Economic dislocation is the driving force of business, and for Poland's Pol-Inowex it is also a very good way to make a living.
That is because the company has specialised in tearing down and moving factories that have been driven out of business, relocated to cheaper countries or been made obsolete by better technology. The business gives Pol-Inowex a good view of the economic trends transforming the European Union, particularly after the admission of Poland and other low-cost central European countries in 2004 and 2007.
Bartosz Swiderek, the son of the company's founder, Jerzy Swiderek, and Pol-Inowex's vice-president, says that about three-quarters of his work consists of shipping factories from west to east as owners seek to take advantage of cheaper labour. And by west to east, he means not just from western Europe to central Europe, but also from Europe to Turkey, Iran and the Indian subcontinent.
“We sometimes transfer everything, leaving only the concrete walls,” he says.
Paradoxically, the economic crisis, which shut factories across the continent, has not been a particularly lucrative period. Banks are warier about providing the financing to pay for relocations, and cash-strapped companies try to use surplus workers to undertake the tricky job themselves.
“Before 2008 we had a lot of factories closing because of the movement of technology and because factories were in good locations in the heart of cities where the real estate they were sitting on was worth a lot of money,” says Mr Swiderek. “Now we are dealing with factories that have run into financial trouble.”
Pol-Inowex got its start in 1988, producing parts for sugar beet plants in Poland and East Germany. Those factories did not have the hard currency to buy expensive parts in the west and so turned to lower-cost local manufacturers. After German unification, the East German sugar plants were all taken over by West German companies, which used much more modern equipment. That created a business opportunity in moving that equipment to where it could be used, and the German factories turned to Jerzy Swiderek.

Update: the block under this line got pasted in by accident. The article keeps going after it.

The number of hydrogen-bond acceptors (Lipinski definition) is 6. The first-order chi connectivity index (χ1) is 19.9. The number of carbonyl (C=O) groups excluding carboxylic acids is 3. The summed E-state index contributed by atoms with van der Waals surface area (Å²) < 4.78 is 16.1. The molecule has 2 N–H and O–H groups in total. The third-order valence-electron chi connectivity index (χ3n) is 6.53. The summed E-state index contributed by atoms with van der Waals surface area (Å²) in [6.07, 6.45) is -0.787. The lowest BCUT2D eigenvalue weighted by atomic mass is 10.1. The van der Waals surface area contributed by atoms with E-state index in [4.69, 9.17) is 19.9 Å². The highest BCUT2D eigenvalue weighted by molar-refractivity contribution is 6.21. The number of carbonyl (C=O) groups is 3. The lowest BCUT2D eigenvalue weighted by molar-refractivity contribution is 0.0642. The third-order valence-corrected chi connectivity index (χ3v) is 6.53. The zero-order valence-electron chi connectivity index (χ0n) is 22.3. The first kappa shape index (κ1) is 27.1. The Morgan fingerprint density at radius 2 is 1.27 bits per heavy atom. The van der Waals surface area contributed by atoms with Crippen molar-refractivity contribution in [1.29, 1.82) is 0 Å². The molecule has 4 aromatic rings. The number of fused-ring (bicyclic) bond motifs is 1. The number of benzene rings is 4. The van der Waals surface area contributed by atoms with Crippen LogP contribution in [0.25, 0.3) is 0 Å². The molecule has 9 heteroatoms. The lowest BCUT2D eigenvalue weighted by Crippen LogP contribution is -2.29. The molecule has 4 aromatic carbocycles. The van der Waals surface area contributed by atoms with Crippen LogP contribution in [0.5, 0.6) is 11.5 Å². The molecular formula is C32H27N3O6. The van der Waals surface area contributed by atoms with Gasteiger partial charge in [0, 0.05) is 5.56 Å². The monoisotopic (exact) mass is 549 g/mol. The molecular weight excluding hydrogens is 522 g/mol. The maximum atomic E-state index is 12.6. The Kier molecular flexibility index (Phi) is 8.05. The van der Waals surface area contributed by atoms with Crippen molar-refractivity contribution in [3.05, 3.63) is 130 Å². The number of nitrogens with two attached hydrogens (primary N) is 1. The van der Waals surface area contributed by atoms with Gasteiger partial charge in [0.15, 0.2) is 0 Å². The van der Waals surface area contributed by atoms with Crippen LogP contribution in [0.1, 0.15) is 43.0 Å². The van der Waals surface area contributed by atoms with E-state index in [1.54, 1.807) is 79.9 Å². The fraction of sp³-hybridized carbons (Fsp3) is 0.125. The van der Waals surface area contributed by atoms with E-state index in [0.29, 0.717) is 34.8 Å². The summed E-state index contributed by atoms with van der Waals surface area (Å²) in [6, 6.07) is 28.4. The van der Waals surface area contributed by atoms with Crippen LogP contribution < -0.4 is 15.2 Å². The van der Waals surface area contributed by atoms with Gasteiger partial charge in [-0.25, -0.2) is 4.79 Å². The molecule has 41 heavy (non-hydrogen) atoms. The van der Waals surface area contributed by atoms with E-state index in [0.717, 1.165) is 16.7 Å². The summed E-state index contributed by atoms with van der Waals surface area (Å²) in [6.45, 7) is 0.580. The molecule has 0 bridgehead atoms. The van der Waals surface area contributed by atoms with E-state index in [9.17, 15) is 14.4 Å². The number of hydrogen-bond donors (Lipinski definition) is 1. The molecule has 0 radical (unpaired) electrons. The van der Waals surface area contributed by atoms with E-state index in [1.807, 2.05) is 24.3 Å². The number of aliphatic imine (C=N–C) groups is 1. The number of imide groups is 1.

“For companies in Germany, this machinery was outdated, but in Czechoslovakia, Poland, Hungary or Iran it was just fine,” says Bartosz Swiderek.
Until 1995 Pol-Inowex dealt only in relocating sugar plants, but then an Iranian customer who had also bought a milk plant asked them to tear down and ship that factory too. That opened the door to a much wider range of business.
Sugar factory moves now account for less than a fifth of the work done by Mr Swiderek and his 100 workers.
Recent projects include shipping a cement factory from Berlin, where it was no longer needed after the end of the construction boom that saw the German capital rebuilt, to Moscow, where it was needed for the Russian capital’s grandiose revitalisation. Some of the parts were so large that they had to be moved by heavy transporters originally used to carry SS-20 missiles.
In Iceland, Pol-Inowex had to use most of the island nation’s cranes to pack up cement silos and ship them to Russia's Kaliningrad province on the Baltic.
As countries become more developed, it becomes increasingly difficult to make easy generalisations about the direction of investment flow. Mr Swiderek recently supervised the move of a chemical plant from the Netherlands to Jaslo in south-eastern Poland, and is now looking after the move of part of that factory to Italy.
But no matter what the reason for the move, the job is often a tough one, as the company’s crews can be berated by workers distraught at losing their work and seeing their traditional places of employment backed on to trucks or barges and shipped away.
“Our workers have to be resilient,” says Mr Swiderek. “Sometimes we are given local helmets and uniforms and told not to speak Polish so that the local workers don’t know what is going on.”
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